FiveThirtyEight has an article up on the change in abortion rates in the U.S. following the overturn of Roe v. Wade. The most significant information is found in these paragraphs.
That topline number conceals an enormous amount of fluctuation between states. In all states that saw declines in their abortion numbers — which include the 15 states in which abortion was banned or severely limited over the summer — the number of abortions fell by about 22,000. Some of those women appear to have traveled out of state, because in other states, the number of abortions rose by an aggregate of about 12,000.
But nationwide, the movement of abortions from states with bans and restrictions to those with fewer restrictions on access wasn’t enough to make up the shortfall. Between April and August, the number of abortions declined by 6 percent, and it’s likely that the decline in abortions represents thousands of women who sought abortions illegally or didn’t get one at all. If these trends persist, there could be at least 60,000 fewer abortions in the next year as a result of the Dobbs decision (emphasis added).
Banning abortion reduces abortion. In fact, banning abortion is proving to be the single greatest tool for reducing abortion. For years there were evangelicals and conservatives who argued that overturning Roe was not a good use of energy, that there are more effective means of reducing abortion besides banning it. Even after the Dobbs decision I heard pro-lifers talk about how it would be counterproductive and not the best approach.
Dobbs has directly led to a 10% decrease in abortions in the United States, even as abortion is still legal in a majority of states with the majority of the population. That is easily the single greatest drop in abortions in the U.S. since Roe v. Wade. There will be illegal abortions, and people will travel to states where it remains legal to procure them, but the more abortion is banned, the less it will occur. Banning it on the state level should become the top strategic priority of the pro-life movement.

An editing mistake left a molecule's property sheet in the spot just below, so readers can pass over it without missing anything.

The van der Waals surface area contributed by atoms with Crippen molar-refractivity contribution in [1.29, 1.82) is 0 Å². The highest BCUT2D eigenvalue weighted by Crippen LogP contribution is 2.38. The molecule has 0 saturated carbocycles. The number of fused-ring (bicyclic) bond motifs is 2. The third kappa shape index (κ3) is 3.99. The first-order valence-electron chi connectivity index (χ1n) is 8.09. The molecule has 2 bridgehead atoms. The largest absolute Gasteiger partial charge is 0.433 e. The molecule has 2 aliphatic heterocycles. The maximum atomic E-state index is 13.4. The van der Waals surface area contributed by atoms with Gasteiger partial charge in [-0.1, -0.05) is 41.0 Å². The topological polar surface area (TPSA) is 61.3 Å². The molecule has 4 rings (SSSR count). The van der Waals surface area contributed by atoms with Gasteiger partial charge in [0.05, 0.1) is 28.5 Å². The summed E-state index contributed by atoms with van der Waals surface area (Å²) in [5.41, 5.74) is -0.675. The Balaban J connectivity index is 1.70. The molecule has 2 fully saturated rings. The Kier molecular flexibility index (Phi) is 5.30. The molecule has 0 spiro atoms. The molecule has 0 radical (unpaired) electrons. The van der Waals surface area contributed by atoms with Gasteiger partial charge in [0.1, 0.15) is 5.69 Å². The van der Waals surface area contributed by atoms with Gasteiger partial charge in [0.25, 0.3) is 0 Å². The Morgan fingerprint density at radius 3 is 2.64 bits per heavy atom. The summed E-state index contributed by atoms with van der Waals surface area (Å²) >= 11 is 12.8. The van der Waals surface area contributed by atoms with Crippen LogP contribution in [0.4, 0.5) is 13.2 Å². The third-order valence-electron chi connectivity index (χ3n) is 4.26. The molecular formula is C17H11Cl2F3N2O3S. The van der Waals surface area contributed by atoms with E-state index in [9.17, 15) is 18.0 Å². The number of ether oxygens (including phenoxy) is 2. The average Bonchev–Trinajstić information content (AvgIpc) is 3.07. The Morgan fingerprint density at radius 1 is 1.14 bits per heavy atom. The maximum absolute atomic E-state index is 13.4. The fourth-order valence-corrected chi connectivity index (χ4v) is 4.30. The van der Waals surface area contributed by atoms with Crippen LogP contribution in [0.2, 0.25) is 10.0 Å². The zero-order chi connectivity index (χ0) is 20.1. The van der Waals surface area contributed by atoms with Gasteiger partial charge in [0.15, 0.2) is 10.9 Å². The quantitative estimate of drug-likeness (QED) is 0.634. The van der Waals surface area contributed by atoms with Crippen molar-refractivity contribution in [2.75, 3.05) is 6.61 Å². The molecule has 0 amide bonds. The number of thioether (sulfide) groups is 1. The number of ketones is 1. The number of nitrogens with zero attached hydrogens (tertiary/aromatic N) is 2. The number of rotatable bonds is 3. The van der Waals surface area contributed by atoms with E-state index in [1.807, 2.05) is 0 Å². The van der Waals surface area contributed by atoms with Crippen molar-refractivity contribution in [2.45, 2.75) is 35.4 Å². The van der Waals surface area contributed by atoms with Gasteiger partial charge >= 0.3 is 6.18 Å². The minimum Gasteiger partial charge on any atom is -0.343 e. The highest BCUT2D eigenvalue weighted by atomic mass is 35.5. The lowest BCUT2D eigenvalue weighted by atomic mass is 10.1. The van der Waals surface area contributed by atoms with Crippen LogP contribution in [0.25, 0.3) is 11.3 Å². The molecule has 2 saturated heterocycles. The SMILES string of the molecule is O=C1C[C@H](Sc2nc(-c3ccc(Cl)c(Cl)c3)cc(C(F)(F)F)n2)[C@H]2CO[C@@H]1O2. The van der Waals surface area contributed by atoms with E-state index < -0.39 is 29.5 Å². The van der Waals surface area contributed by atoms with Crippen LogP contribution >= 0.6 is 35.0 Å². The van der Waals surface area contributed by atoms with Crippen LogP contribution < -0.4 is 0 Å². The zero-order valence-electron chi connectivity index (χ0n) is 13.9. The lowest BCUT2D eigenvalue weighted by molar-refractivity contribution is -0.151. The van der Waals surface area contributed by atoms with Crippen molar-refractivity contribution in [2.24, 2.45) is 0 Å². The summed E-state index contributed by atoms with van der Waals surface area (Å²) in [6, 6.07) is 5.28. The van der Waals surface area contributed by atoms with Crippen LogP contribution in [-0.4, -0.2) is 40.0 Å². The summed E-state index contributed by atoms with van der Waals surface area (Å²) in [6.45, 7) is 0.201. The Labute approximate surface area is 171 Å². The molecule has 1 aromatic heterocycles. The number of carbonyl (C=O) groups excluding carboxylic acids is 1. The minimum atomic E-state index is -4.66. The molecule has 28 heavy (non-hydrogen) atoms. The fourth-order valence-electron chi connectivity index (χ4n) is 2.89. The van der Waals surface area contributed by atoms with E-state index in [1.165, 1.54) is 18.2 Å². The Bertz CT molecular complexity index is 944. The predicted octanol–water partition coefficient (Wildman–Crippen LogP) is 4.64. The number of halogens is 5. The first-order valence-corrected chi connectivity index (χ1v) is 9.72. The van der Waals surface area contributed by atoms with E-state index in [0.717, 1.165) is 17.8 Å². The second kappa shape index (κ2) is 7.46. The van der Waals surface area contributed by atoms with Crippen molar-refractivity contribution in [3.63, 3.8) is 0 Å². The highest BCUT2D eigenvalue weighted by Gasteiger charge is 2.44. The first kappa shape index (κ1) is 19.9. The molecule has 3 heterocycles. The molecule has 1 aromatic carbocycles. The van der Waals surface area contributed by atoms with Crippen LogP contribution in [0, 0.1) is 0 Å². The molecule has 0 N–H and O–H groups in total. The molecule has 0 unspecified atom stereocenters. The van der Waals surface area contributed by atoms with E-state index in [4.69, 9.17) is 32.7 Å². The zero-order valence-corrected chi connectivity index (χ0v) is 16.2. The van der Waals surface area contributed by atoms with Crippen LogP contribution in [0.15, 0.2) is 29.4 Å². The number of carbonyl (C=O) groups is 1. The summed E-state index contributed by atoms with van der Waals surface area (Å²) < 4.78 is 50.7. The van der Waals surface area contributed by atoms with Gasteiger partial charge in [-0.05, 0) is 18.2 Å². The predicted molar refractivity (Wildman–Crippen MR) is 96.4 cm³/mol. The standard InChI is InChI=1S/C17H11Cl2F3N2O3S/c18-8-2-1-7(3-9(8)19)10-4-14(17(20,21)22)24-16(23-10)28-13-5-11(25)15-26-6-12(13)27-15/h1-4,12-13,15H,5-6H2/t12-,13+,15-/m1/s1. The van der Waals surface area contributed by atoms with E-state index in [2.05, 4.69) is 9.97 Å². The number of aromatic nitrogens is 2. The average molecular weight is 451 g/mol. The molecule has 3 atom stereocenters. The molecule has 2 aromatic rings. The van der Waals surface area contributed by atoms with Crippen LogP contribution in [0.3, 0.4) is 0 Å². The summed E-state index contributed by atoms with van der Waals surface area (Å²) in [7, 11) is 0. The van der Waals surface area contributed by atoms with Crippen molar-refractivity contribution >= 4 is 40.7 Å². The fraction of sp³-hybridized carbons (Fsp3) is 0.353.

For those who think that 60,000-a-year number represents a repressive injustice, I suggest waiting until 2040 and listening to the interviews with 60,000 18-year olds who would have otherwise been killed.
The “Everything-Goes Presbyterian Church.” Plenty of pastors in the EPC have heard our church described that way. The EPC has a well deserved reputation for charity, for not splintering over non-essential issues, for valuing relationships over litigiousness. For that reason the EPC has become a refuge for many. I count myself among them. At the same time, this relaxed and charitable posture has been perceived as lackadaisical, that the EPC is the denomination you join if you want to be presbyterian and evangelical but still do whatever you want.
I expect that in the next few years the EPC will start receiving an increasing number of requests to join us from disaffected PCA congregations. Within the PCA there are a number of debates raging over what dissatisfied congregations may view as secondary issues which demand liberty. The allure of the EPC to these congregations is as an apparent landing place where they can now freely practice what is contested or banned in their current church.